In Wisconsin and Ohio, new Republican governors have significantly curtailed or eliminated collective-bargaining rights for public employees, moves they said were made to give themselves as well as local leaders a freer hand to make badly needed cuts.
Michigan’s new governor, Rick Snyder (R), signed legislation last month empowering his appointed emergency financial managers to void municipal union contracts in distressed municipalities across the state.
Former D.C. school board president and city administrator Robert Bobb, now the state-appointed fiscal manager overseeing
Detroit’s deficit-ridden public schools, has hinted at doing away with seniority rights, allowing managers to choose which teachers are laid off or reassigned.
In financially strapped Benton Harbor, Mich., the state-appointed financial manager stripped control from city officials, meaning boards, commissions and authorities cannot act without his explicit approval.
Bing is using the new law as a potent trump card as he attempts to squeeze badly needed savings from once-powerful labor unions.
“For much of the 20th century, Detroit was the epicenter of labor power in America,” said Harley Shaiken, a University of California at Berkeley professor who focuses on labor issues. “Many people have taken labor attitudes of the 1950s and superimposed them on 2011. But unions know they are dealing in a profoundly new reality. You have seen unions make very painful concessions. No one is denying fiscal reality.”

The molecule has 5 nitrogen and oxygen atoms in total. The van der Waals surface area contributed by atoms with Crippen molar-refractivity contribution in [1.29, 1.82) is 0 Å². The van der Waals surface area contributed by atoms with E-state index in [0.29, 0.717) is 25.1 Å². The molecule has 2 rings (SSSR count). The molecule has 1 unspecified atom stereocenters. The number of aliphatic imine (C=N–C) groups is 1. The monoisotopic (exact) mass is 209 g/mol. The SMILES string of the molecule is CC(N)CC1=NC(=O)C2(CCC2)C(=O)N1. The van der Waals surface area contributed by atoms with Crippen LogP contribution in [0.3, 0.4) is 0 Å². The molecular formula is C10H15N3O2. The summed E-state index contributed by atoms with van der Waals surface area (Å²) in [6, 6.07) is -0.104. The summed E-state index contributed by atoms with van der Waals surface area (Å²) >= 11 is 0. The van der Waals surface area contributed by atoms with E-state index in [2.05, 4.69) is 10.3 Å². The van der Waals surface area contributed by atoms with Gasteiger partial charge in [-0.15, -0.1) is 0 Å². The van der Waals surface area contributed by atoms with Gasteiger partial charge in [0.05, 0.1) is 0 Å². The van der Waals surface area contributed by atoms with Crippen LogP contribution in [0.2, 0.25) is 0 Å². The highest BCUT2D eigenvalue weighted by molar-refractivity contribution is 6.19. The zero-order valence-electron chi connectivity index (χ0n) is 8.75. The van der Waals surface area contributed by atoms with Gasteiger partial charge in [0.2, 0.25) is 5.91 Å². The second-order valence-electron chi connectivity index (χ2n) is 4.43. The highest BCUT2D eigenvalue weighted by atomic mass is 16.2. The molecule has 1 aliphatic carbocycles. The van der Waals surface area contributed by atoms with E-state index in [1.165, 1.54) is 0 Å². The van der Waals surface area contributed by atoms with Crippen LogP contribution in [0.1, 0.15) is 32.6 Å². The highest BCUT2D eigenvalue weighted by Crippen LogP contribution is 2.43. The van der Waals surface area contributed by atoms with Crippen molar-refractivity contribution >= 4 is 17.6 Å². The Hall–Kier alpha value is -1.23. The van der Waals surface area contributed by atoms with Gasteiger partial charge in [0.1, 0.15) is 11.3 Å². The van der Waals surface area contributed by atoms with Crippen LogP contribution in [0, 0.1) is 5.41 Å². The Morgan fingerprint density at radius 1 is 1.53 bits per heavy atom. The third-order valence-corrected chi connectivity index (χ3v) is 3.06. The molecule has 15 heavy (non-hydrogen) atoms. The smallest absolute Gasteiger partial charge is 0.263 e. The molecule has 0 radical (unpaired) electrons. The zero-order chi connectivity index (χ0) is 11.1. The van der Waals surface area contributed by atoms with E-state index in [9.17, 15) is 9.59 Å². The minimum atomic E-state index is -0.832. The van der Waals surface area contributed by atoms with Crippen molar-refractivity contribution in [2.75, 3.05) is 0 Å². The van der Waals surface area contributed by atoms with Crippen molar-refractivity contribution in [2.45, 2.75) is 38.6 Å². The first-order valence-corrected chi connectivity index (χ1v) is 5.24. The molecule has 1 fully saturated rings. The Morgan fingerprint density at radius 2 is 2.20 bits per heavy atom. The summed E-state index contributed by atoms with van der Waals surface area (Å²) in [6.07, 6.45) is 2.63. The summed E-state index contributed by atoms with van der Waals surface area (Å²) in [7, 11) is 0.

Decades ago, when Detroit earned the proud moniker Motor City, it was home to a thriving
and decidedly blue-collar middle class built largely by the clout of organized labor. Detroit is now renowned as a national symbol of urban dysfunction, and as Bing tries desperately to change that reputation, he often finds himself at odds with the city’s labor unions.
Bing has overseen modest reductions in the city’s homicide and unemployment rates, but he faces a monumental task as he works to bring huge budget deficits under control in a city that lost 25 percent of its population in the past decade.
Even as the city is shrinking, Bing calls the current state of city services unacceptable. And he says they are not going to improve unless he can reduce the city’s personnel costs, which are overwhelming the budget. This year, the city paid $200 million in pension benefits, which Bing said was $25 million more than the city paid for fire department and ambulance services last year.
“The old days, when getting a good city job meant that you put in your 20 years with the expectation that city government could take care of you for the next 40, is no longer a realistic or viable option,” Bing said.